"For Those Who Are Passionate About Reaching The Younger Generation"

Youth Ministry Topics Training Student Leaders

Developing Kids As Leaders

Burt Laine

A summer leadership strategy that plunges young teenagers into a learn by doing ministry experience

In today?s culture, teenagers are expected to shoulder daily adult-level responsibilities. More than half hold down part-time after-school jobs. Three out of four do volunteer work. On average, they each spend almost $3,000 of their own money every year and have a combined yearly income of $121 billion. More than half say they?d like to mentor a younger child. And they influence $50 billion in family grocery purchases every year.

Given the weight kids pull in almost every area of their lives, it?s surprising how often churches discourage teenagers from taking on significant leadership roles. It happens so often that it?s reached clich? status?"You?re the church of tomorrow" really means "You?re not the church of today." We?ll let them help with programs that adults plan, but we require they follow the script?they won?t make actual decisions or really lead anything. And that fuels one of teenagers? top gripes?they say the #1 adult misconception about them is that they?re "not mature enough," according to a Teenage Research Unlimited study.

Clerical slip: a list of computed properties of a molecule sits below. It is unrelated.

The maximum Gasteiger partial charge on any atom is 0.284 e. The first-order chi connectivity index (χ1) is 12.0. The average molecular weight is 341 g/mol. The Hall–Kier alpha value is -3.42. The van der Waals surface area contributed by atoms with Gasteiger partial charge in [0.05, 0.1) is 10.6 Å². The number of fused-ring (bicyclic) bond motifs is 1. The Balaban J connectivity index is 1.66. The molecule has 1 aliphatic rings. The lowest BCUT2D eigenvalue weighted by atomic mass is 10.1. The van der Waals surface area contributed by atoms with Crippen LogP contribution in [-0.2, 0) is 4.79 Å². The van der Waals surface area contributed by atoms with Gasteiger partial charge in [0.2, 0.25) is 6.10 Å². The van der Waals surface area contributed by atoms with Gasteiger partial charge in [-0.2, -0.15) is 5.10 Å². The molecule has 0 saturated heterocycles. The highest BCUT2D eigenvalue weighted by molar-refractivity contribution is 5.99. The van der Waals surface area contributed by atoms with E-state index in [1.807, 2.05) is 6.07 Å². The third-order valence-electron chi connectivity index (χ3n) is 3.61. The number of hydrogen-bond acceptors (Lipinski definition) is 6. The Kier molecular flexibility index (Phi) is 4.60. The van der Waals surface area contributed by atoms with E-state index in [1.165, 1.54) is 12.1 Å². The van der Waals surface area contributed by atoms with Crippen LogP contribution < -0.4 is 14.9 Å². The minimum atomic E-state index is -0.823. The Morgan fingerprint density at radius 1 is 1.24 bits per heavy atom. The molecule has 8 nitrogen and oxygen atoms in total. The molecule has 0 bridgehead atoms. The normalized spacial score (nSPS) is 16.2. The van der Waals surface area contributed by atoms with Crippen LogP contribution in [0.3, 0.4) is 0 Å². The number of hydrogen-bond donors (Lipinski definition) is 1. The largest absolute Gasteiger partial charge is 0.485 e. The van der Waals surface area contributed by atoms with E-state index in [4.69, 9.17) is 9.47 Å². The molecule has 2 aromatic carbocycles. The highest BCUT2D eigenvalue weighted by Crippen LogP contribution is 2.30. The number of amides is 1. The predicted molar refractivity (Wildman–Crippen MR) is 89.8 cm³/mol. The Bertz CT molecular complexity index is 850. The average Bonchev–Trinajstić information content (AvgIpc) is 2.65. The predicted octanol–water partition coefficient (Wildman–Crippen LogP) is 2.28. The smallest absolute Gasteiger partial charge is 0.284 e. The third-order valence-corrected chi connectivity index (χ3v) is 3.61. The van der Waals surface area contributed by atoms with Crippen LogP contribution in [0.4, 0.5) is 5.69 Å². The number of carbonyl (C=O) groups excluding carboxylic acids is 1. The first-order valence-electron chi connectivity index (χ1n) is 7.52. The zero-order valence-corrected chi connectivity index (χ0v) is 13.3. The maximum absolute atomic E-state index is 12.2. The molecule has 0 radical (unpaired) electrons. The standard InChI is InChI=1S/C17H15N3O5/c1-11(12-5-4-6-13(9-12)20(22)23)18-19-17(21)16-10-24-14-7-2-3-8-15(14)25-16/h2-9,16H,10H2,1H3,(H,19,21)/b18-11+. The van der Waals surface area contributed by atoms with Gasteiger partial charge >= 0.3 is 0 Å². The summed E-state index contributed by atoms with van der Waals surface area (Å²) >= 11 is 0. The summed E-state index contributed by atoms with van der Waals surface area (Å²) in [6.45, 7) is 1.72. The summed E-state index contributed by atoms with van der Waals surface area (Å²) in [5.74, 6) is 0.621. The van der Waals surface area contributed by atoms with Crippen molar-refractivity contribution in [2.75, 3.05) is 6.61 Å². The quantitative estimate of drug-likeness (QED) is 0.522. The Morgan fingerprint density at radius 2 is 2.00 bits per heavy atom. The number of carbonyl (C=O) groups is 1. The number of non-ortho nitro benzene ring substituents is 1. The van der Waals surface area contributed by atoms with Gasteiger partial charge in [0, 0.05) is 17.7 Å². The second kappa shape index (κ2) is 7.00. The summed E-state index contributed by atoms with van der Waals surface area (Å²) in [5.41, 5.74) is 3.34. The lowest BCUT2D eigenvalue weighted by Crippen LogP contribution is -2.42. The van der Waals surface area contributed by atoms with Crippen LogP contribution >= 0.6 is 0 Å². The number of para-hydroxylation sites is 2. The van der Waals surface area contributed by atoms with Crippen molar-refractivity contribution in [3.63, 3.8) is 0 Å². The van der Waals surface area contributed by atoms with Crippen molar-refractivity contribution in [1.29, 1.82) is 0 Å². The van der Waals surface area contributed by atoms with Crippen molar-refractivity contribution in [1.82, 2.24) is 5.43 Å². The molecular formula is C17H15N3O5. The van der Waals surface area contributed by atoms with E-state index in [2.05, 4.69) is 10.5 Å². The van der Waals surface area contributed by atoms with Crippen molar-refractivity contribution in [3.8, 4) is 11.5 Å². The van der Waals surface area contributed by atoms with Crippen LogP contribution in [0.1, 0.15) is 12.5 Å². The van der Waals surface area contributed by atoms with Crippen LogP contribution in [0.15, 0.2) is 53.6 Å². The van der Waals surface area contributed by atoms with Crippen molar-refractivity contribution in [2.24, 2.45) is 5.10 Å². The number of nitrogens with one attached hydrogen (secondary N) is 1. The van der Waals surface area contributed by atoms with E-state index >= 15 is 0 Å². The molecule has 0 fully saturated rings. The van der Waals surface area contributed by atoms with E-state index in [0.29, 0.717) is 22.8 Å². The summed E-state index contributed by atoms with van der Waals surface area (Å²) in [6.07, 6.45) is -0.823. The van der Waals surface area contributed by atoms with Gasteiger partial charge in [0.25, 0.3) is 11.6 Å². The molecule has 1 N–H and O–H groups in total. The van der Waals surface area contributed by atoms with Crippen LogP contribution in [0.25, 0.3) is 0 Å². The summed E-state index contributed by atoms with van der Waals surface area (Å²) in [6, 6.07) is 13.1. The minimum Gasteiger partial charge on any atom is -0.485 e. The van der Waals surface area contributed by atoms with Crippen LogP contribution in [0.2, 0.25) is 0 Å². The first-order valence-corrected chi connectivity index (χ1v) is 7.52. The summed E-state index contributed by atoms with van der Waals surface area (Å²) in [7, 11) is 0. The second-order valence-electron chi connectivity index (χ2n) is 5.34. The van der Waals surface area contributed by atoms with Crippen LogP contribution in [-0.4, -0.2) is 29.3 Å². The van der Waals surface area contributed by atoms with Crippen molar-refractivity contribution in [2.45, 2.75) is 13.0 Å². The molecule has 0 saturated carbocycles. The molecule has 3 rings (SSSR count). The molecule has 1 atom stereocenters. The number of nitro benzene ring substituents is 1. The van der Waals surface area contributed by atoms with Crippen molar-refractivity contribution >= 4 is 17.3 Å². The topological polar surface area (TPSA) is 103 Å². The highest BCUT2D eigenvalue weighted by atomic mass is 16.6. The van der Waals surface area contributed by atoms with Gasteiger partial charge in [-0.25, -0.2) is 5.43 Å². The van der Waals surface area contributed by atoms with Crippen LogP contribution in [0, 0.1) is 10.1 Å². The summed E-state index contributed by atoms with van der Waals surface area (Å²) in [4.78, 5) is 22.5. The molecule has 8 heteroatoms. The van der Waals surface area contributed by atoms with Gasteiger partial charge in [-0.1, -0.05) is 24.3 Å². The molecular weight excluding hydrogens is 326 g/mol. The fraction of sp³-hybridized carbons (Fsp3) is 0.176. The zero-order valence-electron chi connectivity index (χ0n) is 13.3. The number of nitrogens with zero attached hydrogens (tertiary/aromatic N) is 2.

I believe the only sure way to develop kids as leaders is to give them real leadership responsibilities. That?s why we created a Christian summer day camp program for children that?s staffed by junior highers who?ve been trained and mentored by senior highers.

Our day camp strategy helps young teenagers...

* learn new skills, then teach those skills to others;
* practice their leadership abilities by teaching young children;